Metros scored: Survey reveals what residents really think


South Africans are not satisfied with their municipalities and have lost trust in them, as they have failed to deliver on the basics of public service delivery.

This is according to the seventh South African Citizen Satisfaction Index (SA-csi), which revealed that none of the country's major metros managed to meet their residents' expectations of service delivery.

The SA-csi for Municipalities 2020 interviewed 2,427 random interviewees across eight metropolitan municipalities – Buffalo City, Cape Town, Ekurhuleni, eThekwini, Johannesburg, Mangaung, Nelson Mandela Bay and Tshwane.

Cape Town emerged as the best performing metro, with a score of 66.0 out of a possible 100 – a two-point improvement on its previous score of 64.1 in 2019.  It is also more than 10-points above the par score of 55.7 for all municipalities, and well ahead of all other metros.

The municipality has recorded the highest score for the seventh consecutive year.

Ekurhuleni came second, with a score of 58.4 and an improvement of 1.7 on its previous score, while Ethekwini and Tshwane are on par with scores of 57.2 and 53.6 respectively.

The City of Johannesburg scored 51.4; Nelson Mandela Bay 49.8; Buffalo City 46.5 and Mangaung 38.9.

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Ineke Prinsloo, head of Customer Insights at Consulta, commented: "Overall, the results show that citizens' expectations of local government delivery of services are very far from being met with a  particular concern around the trend in the widening of the gap of expectations to quality.

"A major contributor to the below par performance is the negative perception of reliability of services.  While metropolitan municipalities conduct living standards and lifestyle surveys to assist them plan out their services better, the results of the index points to a greater need to utilise and optimise the data and research to ensure that skills and services are accurately planned and consistently delivered.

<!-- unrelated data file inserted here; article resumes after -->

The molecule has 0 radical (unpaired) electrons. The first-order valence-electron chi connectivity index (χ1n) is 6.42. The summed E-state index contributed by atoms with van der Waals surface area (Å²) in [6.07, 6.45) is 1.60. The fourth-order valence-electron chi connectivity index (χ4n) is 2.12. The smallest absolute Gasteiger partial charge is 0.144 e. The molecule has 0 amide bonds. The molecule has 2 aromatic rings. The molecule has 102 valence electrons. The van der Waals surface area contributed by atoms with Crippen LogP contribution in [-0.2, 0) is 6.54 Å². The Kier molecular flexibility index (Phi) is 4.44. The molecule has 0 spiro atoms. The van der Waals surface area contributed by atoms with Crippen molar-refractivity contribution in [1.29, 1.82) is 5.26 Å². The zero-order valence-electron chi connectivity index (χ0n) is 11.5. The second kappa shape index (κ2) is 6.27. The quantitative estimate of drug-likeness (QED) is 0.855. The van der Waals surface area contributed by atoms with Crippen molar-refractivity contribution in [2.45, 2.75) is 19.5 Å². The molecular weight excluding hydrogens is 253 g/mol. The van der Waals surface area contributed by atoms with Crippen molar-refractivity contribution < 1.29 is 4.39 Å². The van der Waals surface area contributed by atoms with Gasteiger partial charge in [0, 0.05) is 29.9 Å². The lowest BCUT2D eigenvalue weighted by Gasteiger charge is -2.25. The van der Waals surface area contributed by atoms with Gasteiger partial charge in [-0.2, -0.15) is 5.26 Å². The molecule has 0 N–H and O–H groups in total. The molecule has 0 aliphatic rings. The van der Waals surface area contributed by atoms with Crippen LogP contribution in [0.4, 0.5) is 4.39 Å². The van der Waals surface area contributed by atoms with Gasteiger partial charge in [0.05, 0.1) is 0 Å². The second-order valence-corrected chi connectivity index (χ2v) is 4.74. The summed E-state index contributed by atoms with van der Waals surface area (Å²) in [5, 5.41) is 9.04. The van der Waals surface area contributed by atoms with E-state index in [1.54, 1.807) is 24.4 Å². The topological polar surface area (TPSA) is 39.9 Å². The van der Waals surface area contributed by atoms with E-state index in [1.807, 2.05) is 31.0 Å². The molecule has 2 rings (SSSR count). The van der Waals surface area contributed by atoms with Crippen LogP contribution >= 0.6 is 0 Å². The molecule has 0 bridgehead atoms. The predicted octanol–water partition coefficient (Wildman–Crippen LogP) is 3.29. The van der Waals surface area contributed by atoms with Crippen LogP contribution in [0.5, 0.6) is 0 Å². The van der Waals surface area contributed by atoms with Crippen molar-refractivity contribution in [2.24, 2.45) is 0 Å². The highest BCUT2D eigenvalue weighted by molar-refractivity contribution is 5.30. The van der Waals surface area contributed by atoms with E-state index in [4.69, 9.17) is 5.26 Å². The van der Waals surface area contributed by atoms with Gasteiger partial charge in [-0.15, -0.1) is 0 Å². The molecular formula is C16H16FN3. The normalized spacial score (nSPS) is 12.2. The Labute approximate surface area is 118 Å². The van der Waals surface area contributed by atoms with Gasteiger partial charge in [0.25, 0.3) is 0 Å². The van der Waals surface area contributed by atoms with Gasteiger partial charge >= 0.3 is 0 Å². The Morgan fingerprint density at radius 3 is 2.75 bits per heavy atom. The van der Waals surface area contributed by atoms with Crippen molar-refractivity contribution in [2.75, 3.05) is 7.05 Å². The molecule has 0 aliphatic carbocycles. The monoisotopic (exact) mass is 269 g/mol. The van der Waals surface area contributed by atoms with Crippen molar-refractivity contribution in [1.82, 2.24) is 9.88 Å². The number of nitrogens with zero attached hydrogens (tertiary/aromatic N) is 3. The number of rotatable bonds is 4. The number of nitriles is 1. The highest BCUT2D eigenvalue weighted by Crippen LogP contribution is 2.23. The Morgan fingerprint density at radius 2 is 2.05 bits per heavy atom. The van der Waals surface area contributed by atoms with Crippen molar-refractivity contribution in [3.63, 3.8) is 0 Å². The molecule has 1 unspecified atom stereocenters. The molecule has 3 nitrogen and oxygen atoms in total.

"The significant gaps in expectations versus the perceived quality of service delivery that citizens experience is a telling indicator that there is a pressing need for metros in terms of introspection, finding collaborative initiatives to review service delivery failures and to work consistently to turn the downward trend in the index to improve overall service delivery standards."

Participants flagged basics such as water supply and management, electricity supply, garbage/refuse disposal, road maintenance, clean streets and suburbs, and reliable billing/accounts as their pain points.

According to Ineke, of the almost 20 industry sectors polled by the SA-csi, the municipalities category has consistently fared the poorest since the inception of the index, with the lowest satisfaction scores across all sectors – which have remained on a downward trajectory year-on-year.

"The results pose an important question on whether service delivery is a priority for numerous municipalities – leadership in local government will have to take stock on these results to justify their existence to its citizenry.

"While Metropolitan councils may decentralise powers and functions and services, the accountability for decision making and following through on service delivery vests with the municipal leadership – the findings in the report should serve as warning signs that citizens are not experiencing this at the levels as they are expecting," says Ineke.

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